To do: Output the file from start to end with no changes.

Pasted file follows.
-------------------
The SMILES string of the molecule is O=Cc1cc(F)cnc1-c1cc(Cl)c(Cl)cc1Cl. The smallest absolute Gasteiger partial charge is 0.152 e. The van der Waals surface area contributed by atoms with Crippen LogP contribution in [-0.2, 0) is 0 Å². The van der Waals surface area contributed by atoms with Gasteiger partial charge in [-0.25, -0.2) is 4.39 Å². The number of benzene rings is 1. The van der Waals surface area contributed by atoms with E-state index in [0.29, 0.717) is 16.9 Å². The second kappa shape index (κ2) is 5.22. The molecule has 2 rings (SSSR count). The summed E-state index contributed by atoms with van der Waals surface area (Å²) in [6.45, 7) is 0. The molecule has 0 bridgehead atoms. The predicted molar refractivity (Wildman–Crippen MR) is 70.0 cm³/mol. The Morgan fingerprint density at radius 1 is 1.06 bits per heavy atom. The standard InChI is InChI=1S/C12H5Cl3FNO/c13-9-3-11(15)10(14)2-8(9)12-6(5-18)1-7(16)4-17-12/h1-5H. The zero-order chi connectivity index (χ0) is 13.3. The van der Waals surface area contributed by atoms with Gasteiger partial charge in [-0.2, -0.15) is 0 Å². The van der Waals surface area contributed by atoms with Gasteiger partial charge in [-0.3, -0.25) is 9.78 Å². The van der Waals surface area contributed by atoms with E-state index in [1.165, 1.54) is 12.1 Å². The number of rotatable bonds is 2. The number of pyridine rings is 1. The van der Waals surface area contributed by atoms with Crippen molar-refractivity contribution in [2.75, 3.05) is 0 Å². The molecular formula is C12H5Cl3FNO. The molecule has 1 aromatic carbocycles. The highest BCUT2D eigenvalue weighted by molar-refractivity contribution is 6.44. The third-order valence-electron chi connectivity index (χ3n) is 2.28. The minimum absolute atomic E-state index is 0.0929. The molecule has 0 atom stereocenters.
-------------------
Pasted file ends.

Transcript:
The SMILES string of the molecule is O=Cc1cc(F)cnc1-c1cc(Cl)c(Cl)cc1Cl. The smallest absolute Gasteiger partial charge is 0.152 e. The van der Waals surface area contributed by atoms with Crippen LogP contribution in [-0.2, 0) is 0 Å². The van der Waals surface area contributed by atoms with Gasteiger partial charge in [-0.25, -0.2) is 4.39 Å². The number of benzene rings is 1. The van der Waals surface area contributed by atoms with E-state index in [0.29, 0.717) is 16.9 Å². The second kappa shape index (κ2) is 5.22. The molecule has 2 rings (SSSR count). The summed E-state index contributed by atoms with van der Waals surface area (Å²) in [6.45, 7) is 0. The molecule has 0 bridgehead atoms. The predicted molar refractivity (Wildman–Crippen MR) is 70.0 cm³/mol. The Morgan fingerprint density at radius 1 is 1.06 bits per heavy atom. The standard InChI is InChI=1S/C12H5Cl3FNO/c13-9-3-11(15)10(14)2-8(9)12-6(5-18)1-7(16)4-17-12/h1-5H. The zero-order chi connectivity index (χ0) is 13.3. The van der Waals surface area contributed by atoms with Gasteiger partial charge in [-0.2, -0.15) is 0 Å². The van der Waals surface area contributed by atoms with Gasteiger partial charge in [-0.3, -0.25) is 9.78 Å². The van der Waals surface area contributed by atoms with E-state index in [1.165, 1.54) is 12.1 Å². The number of rotatable bonds is 2. The number of pyridine rings is 1. The van der Waals surface area contributed by atoms with Crippen molar-refractivity contribution in [2.75, 3.05) is 0 Å². The molecular formula is C12H5Cl3FNO. The molecule has 1 aromatic carbocycles. The highest BCUT2D eigenvalue weighted by molar-refractivity contribution is 6.44. The third-order valence-electron chi connectivity index (χ3n) is 2.28. The minimum absolute atomic E-state index is 0.0929. The molecule has 0 atom stereocenters.